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How to decline requests for free work with style

By Speider Schneider Posted Aug. 22, 2014 Reading time: 9 minutes

It’s aggravating and demeaning when a business asks for free work. You feel belittled and often foster an urge to prove that you offer a professional service that has actual monetary worth.

Unfortunately, there are designers who continue to do free work on the vague promise of “exposure,” “paying work later on,” and the client’s “rich friends” who will see your designs and “pay big fees” for your work.

The truth is, when you do free work, you have set your value and that client and his/her rich friends will also ask for free design work because you “did it for so-and-so.”

We all have some business stalker that pops up every now and then, treating us like they are a long lost relative who is owed the family rate of $0; hoping that we’re just stupid enough to fall for their pitch. Perhaps, in the days of online schools and for-profit art “institutes,” the number of graduates being cranked out has increased the ratio of those who accept freebies as a way of gaining professional experience when there are only so many paying jobs around.

 

Enter our hero…

My respect, however, goes to a designer we probably all know. Not because he’s a famous like Rand, Vignelli or Müller-Brockmann, but because he dumped it back on people who had the nerve to ask for free work, don’t pay and, most probably, just deserve to have their arses kicked on general principle.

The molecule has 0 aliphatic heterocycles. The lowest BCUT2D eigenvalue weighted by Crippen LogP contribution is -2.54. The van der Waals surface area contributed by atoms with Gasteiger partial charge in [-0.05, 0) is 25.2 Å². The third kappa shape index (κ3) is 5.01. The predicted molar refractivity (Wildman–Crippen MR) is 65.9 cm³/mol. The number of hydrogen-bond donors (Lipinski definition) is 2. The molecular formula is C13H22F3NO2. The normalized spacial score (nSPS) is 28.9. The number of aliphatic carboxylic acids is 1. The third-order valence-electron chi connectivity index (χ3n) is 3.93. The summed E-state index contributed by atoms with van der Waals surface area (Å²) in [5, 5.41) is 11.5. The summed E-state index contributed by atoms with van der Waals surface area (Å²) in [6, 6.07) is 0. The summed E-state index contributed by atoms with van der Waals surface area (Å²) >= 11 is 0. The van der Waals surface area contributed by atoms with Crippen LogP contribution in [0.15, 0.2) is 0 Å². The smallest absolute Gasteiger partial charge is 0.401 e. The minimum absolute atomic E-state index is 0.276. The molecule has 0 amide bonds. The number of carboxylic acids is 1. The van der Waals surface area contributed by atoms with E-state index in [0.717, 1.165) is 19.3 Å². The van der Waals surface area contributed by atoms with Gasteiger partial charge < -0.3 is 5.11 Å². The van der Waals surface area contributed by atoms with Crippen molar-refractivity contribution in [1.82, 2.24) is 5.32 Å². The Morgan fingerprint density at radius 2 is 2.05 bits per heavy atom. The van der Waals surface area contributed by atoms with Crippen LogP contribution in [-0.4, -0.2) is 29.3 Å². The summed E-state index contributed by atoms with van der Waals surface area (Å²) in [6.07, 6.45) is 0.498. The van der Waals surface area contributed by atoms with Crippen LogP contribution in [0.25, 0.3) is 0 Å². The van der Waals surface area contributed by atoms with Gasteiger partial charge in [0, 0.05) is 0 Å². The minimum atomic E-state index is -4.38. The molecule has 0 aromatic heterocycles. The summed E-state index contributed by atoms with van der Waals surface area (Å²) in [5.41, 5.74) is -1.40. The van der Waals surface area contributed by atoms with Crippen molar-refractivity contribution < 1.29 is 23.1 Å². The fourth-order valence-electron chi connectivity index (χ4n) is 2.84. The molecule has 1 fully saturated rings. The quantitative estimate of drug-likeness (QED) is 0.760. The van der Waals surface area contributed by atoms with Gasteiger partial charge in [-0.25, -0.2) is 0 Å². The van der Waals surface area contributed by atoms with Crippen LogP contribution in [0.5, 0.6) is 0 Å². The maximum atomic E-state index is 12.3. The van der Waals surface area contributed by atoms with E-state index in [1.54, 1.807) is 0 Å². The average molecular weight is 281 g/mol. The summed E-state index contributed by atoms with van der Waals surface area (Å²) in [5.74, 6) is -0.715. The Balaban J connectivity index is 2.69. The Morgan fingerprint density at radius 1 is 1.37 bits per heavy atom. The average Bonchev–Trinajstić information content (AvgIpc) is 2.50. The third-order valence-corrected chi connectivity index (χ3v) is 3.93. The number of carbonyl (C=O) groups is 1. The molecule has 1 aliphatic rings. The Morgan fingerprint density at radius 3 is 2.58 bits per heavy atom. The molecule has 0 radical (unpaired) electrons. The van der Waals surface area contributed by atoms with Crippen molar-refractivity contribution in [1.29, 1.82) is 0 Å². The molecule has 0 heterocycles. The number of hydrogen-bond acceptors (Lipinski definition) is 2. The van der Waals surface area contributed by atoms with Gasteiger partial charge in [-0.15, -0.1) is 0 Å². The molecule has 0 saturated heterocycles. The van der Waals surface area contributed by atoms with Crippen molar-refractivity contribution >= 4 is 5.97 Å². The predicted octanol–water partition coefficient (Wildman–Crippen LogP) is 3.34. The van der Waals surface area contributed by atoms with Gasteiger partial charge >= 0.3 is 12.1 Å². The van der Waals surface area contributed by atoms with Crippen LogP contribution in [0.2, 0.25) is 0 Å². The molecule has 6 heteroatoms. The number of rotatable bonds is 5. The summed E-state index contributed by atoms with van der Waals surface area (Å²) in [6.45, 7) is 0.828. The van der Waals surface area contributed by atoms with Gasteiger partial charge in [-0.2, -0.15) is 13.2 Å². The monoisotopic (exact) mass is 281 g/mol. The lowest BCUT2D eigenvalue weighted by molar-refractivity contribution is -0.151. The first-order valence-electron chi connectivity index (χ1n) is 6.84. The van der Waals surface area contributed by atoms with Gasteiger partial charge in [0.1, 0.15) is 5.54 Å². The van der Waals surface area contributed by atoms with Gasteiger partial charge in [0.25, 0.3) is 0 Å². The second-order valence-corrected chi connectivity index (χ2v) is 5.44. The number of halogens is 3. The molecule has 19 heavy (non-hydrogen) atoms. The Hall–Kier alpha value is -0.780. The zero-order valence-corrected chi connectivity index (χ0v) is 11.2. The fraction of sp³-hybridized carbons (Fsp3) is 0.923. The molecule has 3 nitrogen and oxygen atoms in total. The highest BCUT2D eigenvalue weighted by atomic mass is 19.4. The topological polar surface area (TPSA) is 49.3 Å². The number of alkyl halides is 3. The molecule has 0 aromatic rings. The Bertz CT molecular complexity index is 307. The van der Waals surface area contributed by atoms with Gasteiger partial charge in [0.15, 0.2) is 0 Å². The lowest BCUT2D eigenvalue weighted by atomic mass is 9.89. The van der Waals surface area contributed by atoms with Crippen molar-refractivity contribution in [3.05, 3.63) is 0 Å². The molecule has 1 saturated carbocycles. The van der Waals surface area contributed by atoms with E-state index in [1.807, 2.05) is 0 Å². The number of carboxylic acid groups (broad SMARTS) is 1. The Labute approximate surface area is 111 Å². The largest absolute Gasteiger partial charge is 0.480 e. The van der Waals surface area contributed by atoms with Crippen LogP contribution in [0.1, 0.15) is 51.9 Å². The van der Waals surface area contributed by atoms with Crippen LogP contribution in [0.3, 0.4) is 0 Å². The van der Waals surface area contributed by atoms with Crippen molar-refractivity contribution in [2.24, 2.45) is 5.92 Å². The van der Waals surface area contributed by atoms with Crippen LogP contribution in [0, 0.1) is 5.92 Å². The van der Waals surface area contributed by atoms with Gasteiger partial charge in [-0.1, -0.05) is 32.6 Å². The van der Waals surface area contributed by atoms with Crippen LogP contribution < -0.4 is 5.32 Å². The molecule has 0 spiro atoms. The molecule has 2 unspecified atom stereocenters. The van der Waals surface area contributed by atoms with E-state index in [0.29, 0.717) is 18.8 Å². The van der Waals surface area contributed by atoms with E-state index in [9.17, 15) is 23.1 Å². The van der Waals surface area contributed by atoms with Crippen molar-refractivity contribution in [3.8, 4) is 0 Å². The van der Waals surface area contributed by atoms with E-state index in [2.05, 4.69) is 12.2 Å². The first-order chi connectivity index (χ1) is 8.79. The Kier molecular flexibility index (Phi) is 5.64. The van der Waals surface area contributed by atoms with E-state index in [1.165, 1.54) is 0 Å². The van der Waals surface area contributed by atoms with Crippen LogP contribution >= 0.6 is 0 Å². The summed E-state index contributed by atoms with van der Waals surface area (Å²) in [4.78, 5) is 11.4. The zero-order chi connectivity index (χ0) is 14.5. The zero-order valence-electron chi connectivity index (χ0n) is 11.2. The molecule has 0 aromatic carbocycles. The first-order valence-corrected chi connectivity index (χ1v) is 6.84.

David Thorne’s name probably won’t ring a bell with you, but perhaps the famous thread of emails in which Mr. Thorne delightfully tortures a man demanding free work with written slaps in the face will. Maybe you know him for the missing cat poster story; trying to trade a drawing of a spider to pay a bill; or how he made the daily life of a coworker hell, was written up by this coworker and still kept his job. His site, 27b/6, is the home of a brilliant, twisted mind!

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David was gracious enough to answer a few questions about his design experiences and the exchange with the now infamous client.

Speider Schneider: You’re a hero to so many creatives for how you handled that weird client, but no one really knows who you are. Mind if we “out” you and ask for a little biographical information?

David Thorne: Okay… I’m forty-ish but I feel double that after spending twenty-odd years in front of a computer moving pixels around. Mentally and socially, I’m probably closer to twelve. I was born and raised in Australia but while nobody was looking I escaped and currently reside in a beautiful region of the United States called Virginia. It has lots of trees, squirrels, and Jeeps with really big wheels. My friend Luke has one and the suspension cost more than the trailer he and his girlfriend and their eleven children live in.